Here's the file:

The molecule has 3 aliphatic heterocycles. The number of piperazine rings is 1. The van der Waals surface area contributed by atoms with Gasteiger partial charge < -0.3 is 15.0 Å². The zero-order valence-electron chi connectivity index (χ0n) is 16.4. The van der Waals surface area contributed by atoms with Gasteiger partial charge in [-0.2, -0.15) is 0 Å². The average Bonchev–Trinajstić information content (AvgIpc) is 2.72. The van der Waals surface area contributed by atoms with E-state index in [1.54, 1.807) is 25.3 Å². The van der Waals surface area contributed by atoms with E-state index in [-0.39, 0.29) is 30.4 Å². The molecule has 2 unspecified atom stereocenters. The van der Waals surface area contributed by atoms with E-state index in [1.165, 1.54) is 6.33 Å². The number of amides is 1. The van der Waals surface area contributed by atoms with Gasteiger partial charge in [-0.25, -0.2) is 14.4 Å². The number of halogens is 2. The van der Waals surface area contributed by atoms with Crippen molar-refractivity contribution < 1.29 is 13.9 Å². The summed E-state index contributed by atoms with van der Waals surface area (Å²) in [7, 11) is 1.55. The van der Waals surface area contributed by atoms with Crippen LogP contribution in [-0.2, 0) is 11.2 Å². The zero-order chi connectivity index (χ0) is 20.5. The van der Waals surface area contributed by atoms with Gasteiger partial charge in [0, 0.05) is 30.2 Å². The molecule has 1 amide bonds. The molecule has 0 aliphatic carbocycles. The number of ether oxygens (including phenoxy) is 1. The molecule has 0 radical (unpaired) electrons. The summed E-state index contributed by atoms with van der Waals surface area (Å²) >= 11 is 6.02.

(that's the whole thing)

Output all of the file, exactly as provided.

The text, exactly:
The molecule has 3 aliphatic heterocycles. The number of piperazine rings is 1. The van der Waals surface area contributed by atoms with Gasteiger partial charge < -0.3 is 15.0 Å². The zero-order valence-electron chi connectivity index (χ0n) is 16.4. The van der Waals surface area contributed by atoms with Gasteiger partial charge in [-0.2, -0.15) is 0 Å². The average Bonchev–Trinajstić information content (AvgIpc) is 2.72. The van der Waals surface area contributed by atoms with E-state index in [1.54, 1.807) is 25.3 Å². The van der Waals surface area contributed by atoms with E-state index in [-0.39, 0.29) is 30.4 Å². The molecule has 2 unspecified atom stereocenters. The van der Waals surface area contributed by atoms with E-state index in [1.165, 1.54) is 6.33 Å². The number of amides is 1. The van der Waals surface area contributed by atoms with Gasteiger partial charge in [-0.25, -0.2) is 14.4 Å². The number of halogens is 2. The van der Waals surface area contributed by atoms with Crippen molar-refractivity contribution < 1.29 is 13.9 Å². The summed E-state index contributed by atoms with van der Waals surface area (Å²) in [7, 11) is 1.55. The van der Waals surface area contributed by atoms with Crippen LogP contribution in [-0.2, 0) is 11.2 Å². The zero-order chi connectivity index (χ0) is 20.5. The van der Waals surface area contributed by atoms with Gasteiger partial charge in [0, 0.05) is 30.2 Å². The molecule has 1 amide bonds. The molecule has 0 aliphatic carbocycles. The number of ether oxygens (including phenoxy) is 1. The molecule has 0 radical (unpaired) electrons. The summed E-state index contributed by atoms with van der Waals surface area (Å²) >= 11 is 6.02.